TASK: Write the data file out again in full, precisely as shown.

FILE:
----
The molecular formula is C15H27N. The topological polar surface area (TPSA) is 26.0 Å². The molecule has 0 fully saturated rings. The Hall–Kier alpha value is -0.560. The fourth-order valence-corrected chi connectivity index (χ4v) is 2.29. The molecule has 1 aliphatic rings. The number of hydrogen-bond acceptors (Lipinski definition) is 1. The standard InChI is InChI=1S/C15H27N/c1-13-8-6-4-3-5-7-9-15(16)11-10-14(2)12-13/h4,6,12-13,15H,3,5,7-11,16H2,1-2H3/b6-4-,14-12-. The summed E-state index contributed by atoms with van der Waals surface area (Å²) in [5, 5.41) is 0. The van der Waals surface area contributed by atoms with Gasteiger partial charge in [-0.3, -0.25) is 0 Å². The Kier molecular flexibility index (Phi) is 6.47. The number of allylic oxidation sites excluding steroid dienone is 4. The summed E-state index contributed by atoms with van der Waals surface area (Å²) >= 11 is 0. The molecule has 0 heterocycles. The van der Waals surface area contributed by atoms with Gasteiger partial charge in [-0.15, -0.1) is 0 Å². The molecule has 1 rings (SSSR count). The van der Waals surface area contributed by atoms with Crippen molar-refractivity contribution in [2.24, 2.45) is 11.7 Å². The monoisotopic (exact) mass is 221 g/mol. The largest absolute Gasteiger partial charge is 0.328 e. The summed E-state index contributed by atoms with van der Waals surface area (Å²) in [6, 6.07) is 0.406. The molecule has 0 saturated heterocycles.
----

The molecular formula is C15H27N. The topological polar surface area (TPSA) is 26.0 Å². The molecule has 0 fully saturated rings. The Hall–Kier alpha value is -0.560. The fourth-order valence-corrected chi connectivity index (χ4v) is 2.29. The molecule has 1 aliphatic rings. The number of hydrogen-bond acceptors (Lipinski definition) is 1. The standard InChI is InChI=1S/C15H27N/c1-13-8-6-4-3-5-7-9-15(16)11-10-14(2)12-13/h4,6,12-13,15H,3,5,7-11,16H2,1-2H3/b6-4-,14-12-. The summed E-state index contributed by atoms with van der Waals surface area (Å²) in [5, 5.41) is 0. The van der Waals surface area contributed by atoms with Gasteiger partial charge in [-0.3, -0.25) is 0 Å². The Kier molecular flexibility index (Phi) is 6.47. The number of allylic oxidation sites excluding steroid dienone is 4. The summed E-state index contributed by atoms with van der Waals surface area (Å²) >= 11 is 0. The molecule has 0 heterocycles. The van der Waals surface area contributed by atoms with Gasteiger partial charge in [-0.15, -0.1) is 0 Å². The molecule has 1 rings (SSSR count). The van der Waals surface area contributed by atoms with Crippen molar-refractivity contribution in [2.24, 2.45) is 11.7 Å². The monoisotopic (exact) mass is 221 g/mol. The largest absolute Gasteiger partial charge is 0.328 e. The summed E-state index contributed by atoms with van der Waals surface area (Å²) in [6, 6.07) is 0.406. The molecule has 0 saturated heterocycles.